Exploring the illusion of understanding in small transactive memory systems : a thesis presented in partial fulfilment of the requirements for the degree of Master of Health Science in Psychology at Massey University, Manawatū, New Zealand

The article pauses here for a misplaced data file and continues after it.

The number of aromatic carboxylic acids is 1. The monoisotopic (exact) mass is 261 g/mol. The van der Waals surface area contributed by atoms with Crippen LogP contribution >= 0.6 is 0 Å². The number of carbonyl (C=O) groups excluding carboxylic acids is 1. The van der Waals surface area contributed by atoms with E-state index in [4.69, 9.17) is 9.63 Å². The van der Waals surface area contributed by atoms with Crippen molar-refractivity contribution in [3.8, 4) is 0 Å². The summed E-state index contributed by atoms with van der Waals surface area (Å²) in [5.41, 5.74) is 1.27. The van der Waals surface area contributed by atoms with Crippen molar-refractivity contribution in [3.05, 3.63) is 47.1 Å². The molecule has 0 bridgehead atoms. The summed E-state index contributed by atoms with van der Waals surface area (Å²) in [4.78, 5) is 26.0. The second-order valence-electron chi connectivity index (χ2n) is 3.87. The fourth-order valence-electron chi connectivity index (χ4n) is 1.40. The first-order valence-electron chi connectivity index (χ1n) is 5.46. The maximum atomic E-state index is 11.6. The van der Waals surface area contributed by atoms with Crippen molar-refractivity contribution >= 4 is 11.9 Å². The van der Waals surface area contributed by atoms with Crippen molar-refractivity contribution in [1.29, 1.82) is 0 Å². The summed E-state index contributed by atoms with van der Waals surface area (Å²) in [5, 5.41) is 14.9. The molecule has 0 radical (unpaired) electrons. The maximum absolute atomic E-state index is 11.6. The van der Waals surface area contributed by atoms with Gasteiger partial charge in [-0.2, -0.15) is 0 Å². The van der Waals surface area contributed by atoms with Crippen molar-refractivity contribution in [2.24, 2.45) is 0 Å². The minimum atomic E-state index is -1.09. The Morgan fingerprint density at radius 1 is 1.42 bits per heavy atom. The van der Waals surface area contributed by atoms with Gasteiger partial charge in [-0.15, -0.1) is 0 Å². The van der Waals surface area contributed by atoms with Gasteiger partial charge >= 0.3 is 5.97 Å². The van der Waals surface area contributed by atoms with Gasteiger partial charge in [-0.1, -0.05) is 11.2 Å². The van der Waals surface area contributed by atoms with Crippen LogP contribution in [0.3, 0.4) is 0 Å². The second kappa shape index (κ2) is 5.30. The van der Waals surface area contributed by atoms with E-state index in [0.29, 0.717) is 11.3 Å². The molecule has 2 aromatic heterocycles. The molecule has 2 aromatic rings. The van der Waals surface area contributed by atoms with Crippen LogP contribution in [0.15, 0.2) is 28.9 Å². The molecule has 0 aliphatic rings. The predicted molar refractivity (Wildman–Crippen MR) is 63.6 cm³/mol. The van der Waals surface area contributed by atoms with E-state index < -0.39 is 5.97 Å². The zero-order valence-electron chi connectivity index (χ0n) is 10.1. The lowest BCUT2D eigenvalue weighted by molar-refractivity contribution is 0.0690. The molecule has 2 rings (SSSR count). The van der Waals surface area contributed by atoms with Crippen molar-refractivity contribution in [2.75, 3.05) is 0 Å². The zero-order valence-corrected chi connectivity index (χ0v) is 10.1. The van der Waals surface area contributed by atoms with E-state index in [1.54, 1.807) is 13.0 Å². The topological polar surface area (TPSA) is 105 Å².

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People typically overestimate their ability to explain how artefacts and other complex phenomena work – this is known as the illusion of understanding (IOU). In an online experiment, we aimed to identify if an IOU occurs in both individuals and small transactive memory systems. Participants (N = 46, 23 pairs) completed the experiment at the same time as their self-selected partner. Individuals rated their own, partners’, and combined knowledge of bicycles, on a scale of 1-7, before and after completing individual and collaborative tasks that drew on their bicycle knowledge. The strength of relationships between pre- and post-task individual, partners’, and combined ratings of knowledge and number of errors made on the individual and collaborative drawing tasks were analysed. Individuals’ pre-task ratings (M = 4.74) were higher than their post-task ratings (M = 4.39, t(45) = 2.27, p < .001). People rated their own personal knowledge (before the task) as lower than they rated their collaborative knowledge (after the task), the difference between means was M = .65, p <.001. Contrary to predictions, there was a stronger relationship between individual pre- and post-task ratings (r = .83, p < .001) than for individual pre-task and collaborative post-task ratings (r = .60, p = <.001) (z = -3.26, p <.001). The relationship between individual pre-task ratings and collaborative performance errors (r = .19, p >.05) was significantly stronger than the relationship between individual pre-task ratings and individual performance errors (r = -.23, p = .066) (z = - 1.53, p =.062). Results showed an IOU in individuals but not in small transactive memory systems. Future research could investigate how individuals make their ratings and inspect the distribution of pre- and post-task ratings.